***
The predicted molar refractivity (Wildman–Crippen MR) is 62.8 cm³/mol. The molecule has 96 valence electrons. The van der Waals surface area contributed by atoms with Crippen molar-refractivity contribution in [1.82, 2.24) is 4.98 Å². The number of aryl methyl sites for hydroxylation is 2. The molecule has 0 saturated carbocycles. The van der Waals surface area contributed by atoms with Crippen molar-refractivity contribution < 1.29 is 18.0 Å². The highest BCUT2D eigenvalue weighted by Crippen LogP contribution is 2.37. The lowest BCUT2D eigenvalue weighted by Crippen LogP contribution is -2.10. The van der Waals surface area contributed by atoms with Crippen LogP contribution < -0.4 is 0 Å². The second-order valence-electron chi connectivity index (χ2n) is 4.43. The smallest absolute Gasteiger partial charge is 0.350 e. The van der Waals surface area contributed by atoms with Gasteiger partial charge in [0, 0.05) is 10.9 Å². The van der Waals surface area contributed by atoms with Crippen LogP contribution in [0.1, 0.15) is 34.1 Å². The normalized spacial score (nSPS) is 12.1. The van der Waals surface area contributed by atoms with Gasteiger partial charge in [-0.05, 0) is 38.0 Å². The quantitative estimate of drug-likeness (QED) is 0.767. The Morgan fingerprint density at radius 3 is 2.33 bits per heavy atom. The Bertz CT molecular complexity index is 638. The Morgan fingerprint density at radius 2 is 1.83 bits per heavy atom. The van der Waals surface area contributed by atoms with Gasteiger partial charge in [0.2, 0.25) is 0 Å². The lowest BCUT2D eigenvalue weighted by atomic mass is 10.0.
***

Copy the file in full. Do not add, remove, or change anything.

The predicted molar refractivity (Wildman–Crippen MR) is 62.8 cm³/mol. The molecule has 96 valence electrons. The van der Waals surface area contributed by atoms with Crippen molar-refractivity contribution in [1.82, 2.24) is 4.98 Å². The number of aryl methyl sites for hydroxylation is 2. The molecule has 0 saturated carbocycles. The van der Waals surface area contributed by atoms with Crippen molar-refractivity contribution < 1.29 is 18.0 Å². The highest BCUT2D eigenvalue weighted by Crippen LogP contribution is 2.37. The lowest BCUT2D eigenvalue weighted by Crippen LogP contribution is -2.10. The van der Waals surface area contributed by atoms with Crippen LogP contribution < -0.4 is 0 Å². The second-order valence-electron chi connectivity index (χ2n) is 4.43. The smallest absolute Gasteiger partial charge is 0.350 e. The van der Waals surface area contributed by atoms with Gasteiger partial charge in [0, 0.05) is 10.9 Å². The van der Waals surface area contributed by atoms with Crippen LogP contribution in [0.1, 0.15) is 34.1 Å². The normalized spacial score (nSPS) is 12.1. The van der Waals surface area contributed by atoms with Gasteiger partial charge in [-0.05, 0) is 38.0 Å². The quantitative estimate of drug-likeness (QED) is 0.767. The Morgan fingerprint density at radius 3 is 2.33 bits per heavy atom. The Bertz CT molecular complexity index is 638. The Morgan fingerprint density at radius 2 is 1.83 bits per heavy atom. The van der Waals surface area contributed by atoms with Gasteiger partial charge in [0.2, 0.25) is 0 Å². The lowest BCUT2D eigenvalue weighted by atomic mass is 10.0.